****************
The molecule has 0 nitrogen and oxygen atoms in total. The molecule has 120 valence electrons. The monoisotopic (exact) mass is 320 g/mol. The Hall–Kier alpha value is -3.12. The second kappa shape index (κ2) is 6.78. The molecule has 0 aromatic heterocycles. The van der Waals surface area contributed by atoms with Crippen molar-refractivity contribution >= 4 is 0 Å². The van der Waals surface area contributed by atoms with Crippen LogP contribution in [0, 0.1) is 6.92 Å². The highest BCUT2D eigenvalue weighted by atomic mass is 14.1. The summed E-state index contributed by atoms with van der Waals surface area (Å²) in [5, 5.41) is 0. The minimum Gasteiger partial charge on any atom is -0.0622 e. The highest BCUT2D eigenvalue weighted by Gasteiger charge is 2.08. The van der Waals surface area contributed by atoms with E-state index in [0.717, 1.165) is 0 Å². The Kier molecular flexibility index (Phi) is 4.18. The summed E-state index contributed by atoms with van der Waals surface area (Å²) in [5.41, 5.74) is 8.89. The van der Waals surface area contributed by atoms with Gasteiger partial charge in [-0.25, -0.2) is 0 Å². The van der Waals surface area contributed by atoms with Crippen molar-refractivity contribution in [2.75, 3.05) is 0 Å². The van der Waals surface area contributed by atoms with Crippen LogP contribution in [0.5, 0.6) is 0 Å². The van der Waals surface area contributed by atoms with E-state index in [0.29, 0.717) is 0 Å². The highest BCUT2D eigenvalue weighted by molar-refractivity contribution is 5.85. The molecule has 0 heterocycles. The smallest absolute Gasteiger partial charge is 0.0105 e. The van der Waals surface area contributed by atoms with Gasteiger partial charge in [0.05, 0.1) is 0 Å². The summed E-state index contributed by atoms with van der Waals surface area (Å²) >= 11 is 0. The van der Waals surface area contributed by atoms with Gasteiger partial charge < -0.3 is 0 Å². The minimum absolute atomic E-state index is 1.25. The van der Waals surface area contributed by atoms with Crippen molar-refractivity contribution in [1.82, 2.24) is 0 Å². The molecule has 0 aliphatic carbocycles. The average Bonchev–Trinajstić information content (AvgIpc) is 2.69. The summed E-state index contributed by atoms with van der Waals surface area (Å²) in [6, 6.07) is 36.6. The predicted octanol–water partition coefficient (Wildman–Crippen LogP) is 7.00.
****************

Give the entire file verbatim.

The molecule has 0 nitrogen and oxygen atoms in total. The molecule has 120 valence electrons. The monoisotopic (exact) mass is 320 g/mol. The Hall–Kier alpha value is -3.12. The second kappa shape index (κ2) is 6.78. The molecule has 0 aromatic heterocycles. The van der Waals surface area contributed by atoms with Crippen molar-refractivity contribution >= 4 is 0 Å². The van der Waals surface area contributed by atoms with Crippen LogP contribution in [0, 0.1) is 6.92 Å². The highest BCUT2D eigenvalue weighted by atomic mass is 14.1. The summed E-state index contributed by atoms with van der Waals surface area (Å²) in [5, 5.41) is 0. The minimum Gasteiger partial charge on any atom is -0.0622 e. The highest BCUT2D eigenvalue weighted by Gasteiger charge is 2.08. The van der Waals surface area contributed by atoms with E-state index in [0.717, 1.165) is 0 Å². The Kier molecular flexibility index (Phi) is 4.18. The summed E-state index contributed by atoms with van der Waals surface area (Å²) in [5.41, 5.74) is 8.89. The van der Waals surface area contributed by atoms with Gasteiger partial charge in [-0.25, -0.2) is 0 Å². The van der Waals surface area contributed by atoms with Crippen molar-refractivity contribution in [2.75, 3.05) is 0 Å². The van der Waals surface area contributed by atoms with Crippen LogP contribution in [0.5, 0.6) is 0 Å². The van der Waals surface area contributed by atoms with E-state index in [0.29, 0.717) is 0 Å². The highest BCUT2D eigenvalue weighted by molar-refractivity contribution is 5.85. The molecule has 0 heterocycles. The smallest absolute Gasteiger partial charge is 0.0105 e. The van der Waals surface area contributed by atoms with Gasteiger partial charge in [0.05, 0.1) is 0 Å². The summed E-state index contributed by atoms with van der Waals surface area (Å²) >= 11 is 0. The van der Waals surface area contributed by atoms with Gasteiger partial charge < -0.3 is 0 Å². The minimum absolute atomic E-state index is 1.25. The van der Waals surface area contributed by atoms with Crippen molar-refractivity contribution in [1.82, 2.24) is 0 Å². The molecule has 0 aliphatic carbocycles. The average Bonchev–Trinajstić information content (AvgIpc) is 2.69. The summed E-state index contributed by atoms with van der Waals surface area (Å²) in [6, 6.07) is 36.6. The predicted octanol–water partition coefficient (Wildman–Crippen LogP) is 7.00.